NH Business Resource Center Seacoast Business Specialist Christine Davis

Summer is in full swing and many businesses that sat dormant over those cold winter months are now alive and bustling with activity.  Seasonal businesses include everything from water parks to ice cream stands.  These businesses typically open up around Memorial Day and wrap up around Labor Day.  Seasonal businesses can, however, operate longer than that and abide by a different set of rules in regards to overtime pay.  Any business that fits the criteria of a “seasonal business” as defined by the Department of Labor does not have to pay overtime hours.  Those guidelines found in RSA 279:21 section VIII state:

VIII. Those employees covered by the introductory paragraph of this section, with the following exceptions, shall, in addition to their regular compensation, be paid at the rate of time and one-half for all time worked in excess of 40 hours in any one week:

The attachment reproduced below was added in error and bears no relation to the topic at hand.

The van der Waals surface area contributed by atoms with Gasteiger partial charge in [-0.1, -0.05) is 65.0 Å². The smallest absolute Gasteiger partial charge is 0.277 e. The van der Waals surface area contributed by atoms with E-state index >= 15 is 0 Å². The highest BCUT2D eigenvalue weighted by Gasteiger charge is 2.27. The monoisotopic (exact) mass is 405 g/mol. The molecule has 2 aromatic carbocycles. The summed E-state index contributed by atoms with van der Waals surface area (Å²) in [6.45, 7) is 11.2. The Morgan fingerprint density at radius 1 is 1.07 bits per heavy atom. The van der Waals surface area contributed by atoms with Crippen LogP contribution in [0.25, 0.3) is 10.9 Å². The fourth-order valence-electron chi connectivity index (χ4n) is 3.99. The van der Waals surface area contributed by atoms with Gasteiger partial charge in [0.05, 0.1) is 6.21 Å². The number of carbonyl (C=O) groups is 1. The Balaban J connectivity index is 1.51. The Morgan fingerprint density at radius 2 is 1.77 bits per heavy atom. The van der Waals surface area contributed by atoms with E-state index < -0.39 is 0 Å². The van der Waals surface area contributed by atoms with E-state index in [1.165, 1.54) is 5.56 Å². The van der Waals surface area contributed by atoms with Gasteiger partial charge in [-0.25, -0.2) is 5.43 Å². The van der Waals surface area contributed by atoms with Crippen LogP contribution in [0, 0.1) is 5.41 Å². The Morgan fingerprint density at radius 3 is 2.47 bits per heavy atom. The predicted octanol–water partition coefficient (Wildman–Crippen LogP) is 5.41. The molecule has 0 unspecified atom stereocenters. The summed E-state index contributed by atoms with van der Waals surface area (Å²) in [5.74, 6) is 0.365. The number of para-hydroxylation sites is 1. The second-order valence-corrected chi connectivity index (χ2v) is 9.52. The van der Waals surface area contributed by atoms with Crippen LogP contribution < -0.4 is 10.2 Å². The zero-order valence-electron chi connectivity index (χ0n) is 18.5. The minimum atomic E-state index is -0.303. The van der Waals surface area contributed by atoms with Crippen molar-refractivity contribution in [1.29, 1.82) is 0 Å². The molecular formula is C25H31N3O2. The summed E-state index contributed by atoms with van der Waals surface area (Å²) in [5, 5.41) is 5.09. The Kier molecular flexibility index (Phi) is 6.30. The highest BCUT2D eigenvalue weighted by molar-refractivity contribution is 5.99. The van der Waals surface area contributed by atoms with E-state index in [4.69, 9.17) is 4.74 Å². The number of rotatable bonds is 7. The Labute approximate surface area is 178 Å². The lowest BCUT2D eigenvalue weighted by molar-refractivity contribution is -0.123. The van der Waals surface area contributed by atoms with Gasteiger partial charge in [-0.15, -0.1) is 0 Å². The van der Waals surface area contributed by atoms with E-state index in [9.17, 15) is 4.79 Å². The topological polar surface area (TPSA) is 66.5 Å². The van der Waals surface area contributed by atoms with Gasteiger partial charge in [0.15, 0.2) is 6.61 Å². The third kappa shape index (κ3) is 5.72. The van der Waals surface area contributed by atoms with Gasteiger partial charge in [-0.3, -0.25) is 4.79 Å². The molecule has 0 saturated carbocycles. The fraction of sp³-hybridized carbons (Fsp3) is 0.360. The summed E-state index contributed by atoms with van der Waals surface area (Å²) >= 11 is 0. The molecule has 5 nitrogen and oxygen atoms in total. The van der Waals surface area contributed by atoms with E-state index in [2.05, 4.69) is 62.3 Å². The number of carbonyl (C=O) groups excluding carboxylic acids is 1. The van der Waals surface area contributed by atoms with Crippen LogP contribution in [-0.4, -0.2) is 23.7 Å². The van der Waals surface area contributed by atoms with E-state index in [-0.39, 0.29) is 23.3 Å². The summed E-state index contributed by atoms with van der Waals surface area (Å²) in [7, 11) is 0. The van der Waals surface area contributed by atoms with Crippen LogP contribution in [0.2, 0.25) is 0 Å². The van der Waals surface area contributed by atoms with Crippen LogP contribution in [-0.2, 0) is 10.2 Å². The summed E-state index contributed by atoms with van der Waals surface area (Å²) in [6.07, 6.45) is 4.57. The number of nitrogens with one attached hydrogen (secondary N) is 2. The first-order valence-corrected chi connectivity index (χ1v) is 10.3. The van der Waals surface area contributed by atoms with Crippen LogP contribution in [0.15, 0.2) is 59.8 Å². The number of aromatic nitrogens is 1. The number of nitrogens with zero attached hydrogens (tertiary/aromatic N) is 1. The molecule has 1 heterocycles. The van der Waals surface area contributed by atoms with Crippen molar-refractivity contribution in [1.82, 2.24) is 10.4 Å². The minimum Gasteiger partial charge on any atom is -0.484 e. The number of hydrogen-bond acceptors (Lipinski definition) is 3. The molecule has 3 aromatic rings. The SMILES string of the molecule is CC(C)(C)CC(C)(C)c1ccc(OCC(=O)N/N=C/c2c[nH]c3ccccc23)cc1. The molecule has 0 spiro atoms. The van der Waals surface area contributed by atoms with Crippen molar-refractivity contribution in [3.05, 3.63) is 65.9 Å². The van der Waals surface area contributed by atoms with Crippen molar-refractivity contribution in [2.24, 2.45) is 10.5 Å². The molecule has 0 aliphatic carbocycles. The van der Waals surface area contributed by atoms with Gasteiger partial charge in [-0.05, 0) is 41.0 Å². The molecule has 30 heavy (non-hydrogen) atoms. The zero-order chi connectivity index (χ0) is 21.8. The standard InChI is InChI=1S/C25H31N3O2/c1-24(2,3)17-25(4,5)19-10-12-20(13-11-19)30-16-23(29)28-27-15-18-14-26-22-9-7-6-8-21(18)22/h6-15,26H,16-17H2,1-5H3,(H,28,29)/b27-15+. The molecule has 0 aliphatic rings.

(a) Any employee employed by an amusement, seasonal, or recreational establishment if:
(1) It does not operate for more than 7 months in any calendar year; or
(2) During the preceding calendar year, its average receipts for any 6 months of such year were not more than 33- 1/3 percent of its average receipts for the other 6 months of such year. In order to meet the requirements of this subparagraph, the establishment in the previous year shall have received at least 75 percent of its income within 6 months. The 6 months, however, need not be 6 consecutive months.

I spent some time digging around the NH Department of Labor’s website, www.labor.state.nh.us, and I was pretty impressed with how easy it was to navigate and find information about this and other labor-related questions.  I decided to refresh my memory about child labor laws as well since many businesses hire younger workers for seasonal businesses and many non-seasonal businesses need to hire additional help for the busy summer months.  I won’t go into the details about the laws that apply during the school year, but as far as summer goes, you can hire youth ages 16 and 17 with written parent or guardian permission.  Youth under age 16 will need a Youth Employment Certificate unless they are working for their parent, grandparents, or guardians or they are employed as farm labor.  I can’t help but laugh when I read that one.  I guess it is assumed that family and farmers won’t take advantage of the kids.  I know I wouldn’t . . .